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  • The problem with libraries is that they can be so large, impressive, and filled with knowledge

  • that they unwittingly embed in us an idea that everything worth registering, everything

  • valuable and true, must lieout there’, must already have been classed on a shelf

  • with an index number to await our discovery the moment we cease to be so preoccupied with

  • ourselves.

  • But what this modest, respectful and quietly self-hating conclusion disguises is that each

  • one of us is an unparalleled and superlative center of knowledge in and of ourselves; our

  • minds have more ideas stored in them than are to be found in the collective catalogues

  • of the Biblioteca Geral da Universidade de Coimbra, the Pierpont Morgan Library in New

  • York and the British library in London; we have vaults filled with a greater number of

  • moving and beautiful scenes than those of the world’s greatest museums put together.

  • We are just failing to wander the stacks and galleries as often as we should; we are failing

  • to notice what we have seen.

  • So convinced are we that insights of worth lie beyond us, we have omitted to consult

  • the treasury of thoughts and visions generated every hour by our endlessly brilliant, fatefully

  • unexplored minds.

  • The American essayist Ralph Waldo Emerson once remarked: ‘In the minds of geniuses,

  • we find - once more - our own neglected thoughts.’

  • In other words, geniuses don’t have thoughts that are in the end so very different from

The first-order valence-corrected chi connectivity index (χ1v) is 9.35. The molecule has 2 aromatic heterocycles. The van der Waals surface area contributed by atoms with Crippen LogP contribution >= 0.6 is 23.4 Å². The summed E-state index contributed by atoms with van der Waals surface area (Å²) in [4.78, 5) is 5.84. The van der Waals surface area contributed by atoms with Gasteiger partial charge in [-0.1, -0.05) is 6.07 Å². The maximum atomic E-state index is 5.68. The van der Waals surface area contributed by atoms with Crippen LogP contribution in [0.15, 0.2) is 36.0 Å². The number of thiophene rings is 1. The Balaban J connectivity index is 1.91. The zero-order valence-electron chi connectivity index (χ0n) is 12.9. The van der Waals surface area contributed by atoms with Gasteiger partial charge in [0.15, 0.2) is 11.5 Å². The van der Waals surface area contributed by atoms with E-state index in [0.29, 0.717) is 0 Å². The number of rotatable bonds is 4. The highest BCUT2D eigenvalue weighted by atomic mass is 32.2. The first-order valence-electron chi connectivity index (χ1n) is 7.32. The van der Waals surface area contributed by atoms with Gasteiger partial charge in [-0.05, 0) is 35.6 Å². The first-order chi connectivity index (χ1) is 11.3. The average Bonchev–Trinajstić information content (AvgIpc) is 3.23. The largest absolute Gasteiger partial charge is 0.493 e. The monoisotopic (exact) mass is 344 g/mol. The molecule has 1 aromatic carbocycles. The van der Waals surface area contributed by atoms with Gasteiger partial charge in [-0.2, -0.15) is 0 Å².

• our own; they have simply had the confidence to take them more seriously.

  • Rather than imagining that their minds are only a pale shadow of the minds of infinitely

  • greater thinkers who lived and died elsewhere long ago, they have been respectful enough

  • of their existence to conceive that one or two properly valuable ideas might plausibly

  • chose to alight in the familiar aviary of their own intelligences.

  • Thinking isin a way we generally refuse to imagine – a truly democratic activity.

  • We all have very similar and very able minds; where geniuses differ is in their more confident

  • inclinations to study them properly.

The problem with libraries is that they can be so large, impressive, and filled with knowledge

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B1 respectful failing library valuable filled greater

You Still Have a Chance to Be Very Original

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    Summer posted on 2022/02/08
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